It is not really discussed on the MET’s website if specific photos are genuine images of spirit phenomena. I have, however, seen them myself when I visited the MET exhibition and I can say that there were some very obvious double exposures but never the less I still enjoyed the exhibit.
With photographer Ted Serios, he seemed pretty genuine in his abilities, though there are many who might contest his work. Ted Serios discovered in the 1960s that he could transfer his thoughts onto film simply by pointing a camera at his face. You be the judge.
According to the MET’s website, the photos, “Closer to the scientific revelations of the X-ray (discovered in 1896) than to the double-exposure parlor tricks of 1850s ghost photographs, the more than 120 stunning and surprising works in this exhibition reflect an attempt to reconcile the physical and spiritual worlds.”
The website also explained some background on the era in history that this phenomena transpired:
“As is often the case with spiritualist phenomena, the most intense interest in spirit photography has followed periods of war, when victims’ families were willing to do anything to have one last contact with their loved ones. This was particularly true in the United States after the Civil War and France after the war of 1870 and the Paris Commune. The millions of deaths during World War I also gave rise to a strong revival of spirit photography in Europe.”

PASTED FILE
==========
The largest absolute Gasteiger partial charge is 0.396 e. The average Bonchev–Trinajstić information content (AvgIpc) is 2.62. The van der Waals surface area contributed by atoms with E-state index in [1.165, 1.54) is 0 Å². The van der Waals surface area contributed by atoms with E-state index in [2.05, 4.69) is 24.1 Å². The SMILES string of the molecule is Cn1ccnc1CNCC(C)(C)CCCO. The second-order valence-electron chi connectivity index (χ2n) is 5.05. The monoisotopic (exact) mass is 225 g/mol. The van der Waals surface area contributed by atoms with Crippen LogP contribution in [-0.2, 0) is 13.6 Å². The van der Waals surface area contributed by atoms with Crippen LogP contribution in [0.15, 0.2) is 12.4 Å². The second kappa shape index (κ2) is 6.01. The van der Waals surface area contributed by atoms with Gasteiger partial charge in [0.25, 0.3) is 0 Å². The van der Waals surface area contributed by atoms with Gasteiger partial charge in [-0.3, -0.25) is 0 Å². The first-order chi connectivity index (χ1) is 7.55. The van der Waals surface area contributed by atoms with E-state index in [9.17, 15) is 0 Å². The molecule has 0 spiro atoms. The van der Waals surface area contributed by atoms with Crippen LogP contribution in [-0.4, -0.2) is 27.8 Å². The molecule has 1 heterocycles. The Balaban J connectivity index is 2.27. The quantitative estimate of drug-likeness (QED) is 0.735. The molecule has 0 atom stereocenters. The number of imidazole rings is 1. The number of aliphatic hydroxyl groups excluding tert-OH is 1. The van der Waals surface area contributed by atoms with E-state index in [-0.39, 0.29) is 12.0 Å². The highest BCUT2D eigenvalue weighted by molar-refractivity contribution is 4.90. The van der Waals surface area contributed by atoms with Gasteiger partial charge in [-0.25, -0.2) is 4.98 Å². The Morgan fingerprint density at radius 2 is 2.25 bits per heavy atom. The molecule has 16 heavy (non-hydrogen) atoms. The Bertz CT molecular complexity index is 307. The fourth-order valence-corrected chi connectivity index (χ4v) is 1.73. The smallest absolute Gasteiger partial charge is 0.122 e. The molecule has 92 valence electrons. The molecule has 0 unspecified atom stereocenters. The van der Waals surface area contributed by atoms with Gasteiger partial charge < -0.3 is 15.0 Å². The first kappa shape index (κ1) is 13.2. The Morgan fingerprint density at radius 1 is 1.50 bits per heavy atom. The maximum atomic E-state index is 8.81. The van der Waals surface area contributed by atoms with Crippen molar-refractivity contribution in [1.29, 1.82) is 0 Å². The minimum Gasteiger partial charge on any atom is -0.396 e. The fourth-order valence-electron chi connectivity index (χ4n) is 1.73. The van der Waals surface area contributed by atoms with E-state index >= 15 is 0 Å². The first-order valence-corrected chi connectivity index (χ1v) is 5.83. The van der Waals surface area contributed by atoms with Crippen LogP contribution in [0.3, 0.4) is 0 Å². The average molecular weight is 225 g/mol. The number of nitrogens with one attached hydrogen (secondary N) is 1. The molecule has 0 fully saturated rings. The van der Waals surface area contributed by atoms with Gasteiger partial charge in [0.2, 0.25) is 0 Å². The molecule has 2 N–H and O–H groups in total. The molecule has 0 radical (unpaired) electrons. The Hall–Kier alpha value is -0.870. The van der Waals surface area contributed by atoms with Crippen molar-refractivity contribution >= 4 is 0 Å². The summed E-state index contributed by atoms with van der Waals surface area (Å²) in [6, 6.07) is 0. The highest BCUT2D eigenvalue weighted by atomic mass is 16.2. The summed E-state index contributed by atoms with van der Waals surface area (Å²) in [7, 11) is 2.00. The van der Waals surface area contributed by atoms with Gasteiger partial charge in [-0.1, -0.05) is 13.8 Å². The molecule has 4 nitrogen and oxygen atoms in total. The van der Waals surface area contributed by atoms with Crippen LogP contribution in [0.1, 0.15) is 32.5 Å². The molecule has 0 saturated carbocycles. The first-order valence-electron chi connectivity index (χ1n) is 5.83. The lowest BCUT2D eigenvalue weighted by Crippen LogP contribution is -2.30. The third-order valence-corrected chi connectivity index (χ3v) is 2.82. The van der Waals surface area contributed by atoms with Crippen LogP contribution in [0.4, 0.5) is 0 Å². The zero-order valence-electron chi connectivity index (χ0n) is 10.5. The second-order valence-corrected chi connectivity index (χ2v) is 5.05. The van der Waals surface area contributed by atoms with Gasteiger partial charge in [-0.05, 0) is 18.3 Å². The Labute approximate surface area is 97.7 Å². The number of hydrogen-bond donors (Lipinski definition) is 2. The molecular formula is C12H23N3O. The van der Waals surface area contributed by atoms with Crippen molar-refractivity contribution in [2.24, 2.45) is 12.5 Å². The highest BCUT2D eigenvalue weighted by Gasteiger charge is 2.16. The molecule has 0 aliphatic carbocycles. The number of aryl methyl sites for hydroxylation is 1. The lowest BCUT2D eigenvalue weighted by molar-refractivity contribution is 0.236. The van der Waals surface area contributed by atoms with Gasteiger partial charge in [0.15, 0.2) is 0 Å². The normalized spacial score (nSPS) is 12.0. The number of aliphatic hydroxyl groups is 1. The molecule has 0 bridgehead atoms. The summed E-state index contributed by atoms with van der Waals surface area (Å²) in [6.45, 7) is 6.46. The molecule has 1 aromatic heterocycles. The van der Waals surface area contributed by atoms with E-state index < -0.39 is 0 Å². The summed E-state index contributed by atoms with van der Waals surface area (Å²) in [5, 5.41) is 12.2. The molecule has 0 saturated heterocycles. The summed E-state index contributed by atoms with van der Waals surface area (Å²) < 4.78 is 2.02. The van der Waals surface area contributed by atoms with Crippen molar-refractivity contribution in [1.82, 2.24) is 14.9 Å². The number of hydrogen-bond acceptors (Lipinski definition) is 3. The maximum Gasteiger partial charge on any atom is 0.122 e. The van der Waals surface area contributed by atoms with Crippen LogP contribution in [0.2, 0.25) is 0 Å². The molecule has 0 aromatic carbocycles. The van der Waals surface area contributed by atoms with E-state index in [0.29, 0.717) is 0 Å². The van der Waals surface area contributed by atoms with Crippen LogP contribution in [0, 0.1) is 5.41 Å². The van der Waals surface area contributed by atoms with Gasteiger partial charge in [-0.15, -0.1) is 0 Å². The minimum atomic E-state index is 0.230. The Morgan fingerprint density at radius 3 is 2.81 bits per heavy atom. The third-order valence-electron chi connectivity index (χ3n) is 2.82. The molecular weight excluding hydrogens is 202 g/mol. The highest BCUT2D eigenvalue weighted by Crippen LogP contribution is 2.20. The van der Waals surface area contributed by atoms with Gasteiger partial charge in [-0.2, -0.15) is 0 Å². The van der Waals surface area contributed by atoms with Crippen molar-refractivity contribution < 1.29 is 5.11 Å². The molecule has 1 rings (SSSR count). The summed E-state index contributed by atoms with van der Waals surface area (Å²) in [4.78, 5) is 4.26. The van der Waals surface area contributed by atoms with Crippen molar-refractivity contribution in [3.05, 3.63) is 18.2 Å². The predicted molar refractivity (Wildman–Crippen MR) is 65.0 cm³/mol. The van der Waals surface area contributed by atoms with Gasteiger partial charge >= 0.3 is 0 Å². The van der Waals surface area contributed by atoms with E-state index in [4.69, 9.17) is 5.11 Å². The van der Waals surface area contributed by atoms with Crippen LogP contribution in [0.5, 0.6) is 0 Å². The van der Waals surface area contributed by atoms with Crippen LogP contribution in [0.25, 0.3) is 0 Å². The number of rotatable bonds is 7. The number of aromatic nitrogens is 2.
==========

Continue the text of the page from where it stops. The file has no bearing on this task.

In conclusion I would have to say that the exhibit was, overall, interesting and worth the trip, but it is up to you to decide if the photos are genuine proof of life after death.
For more information on the Metropolitan Museum of Art, visit the MET’s website.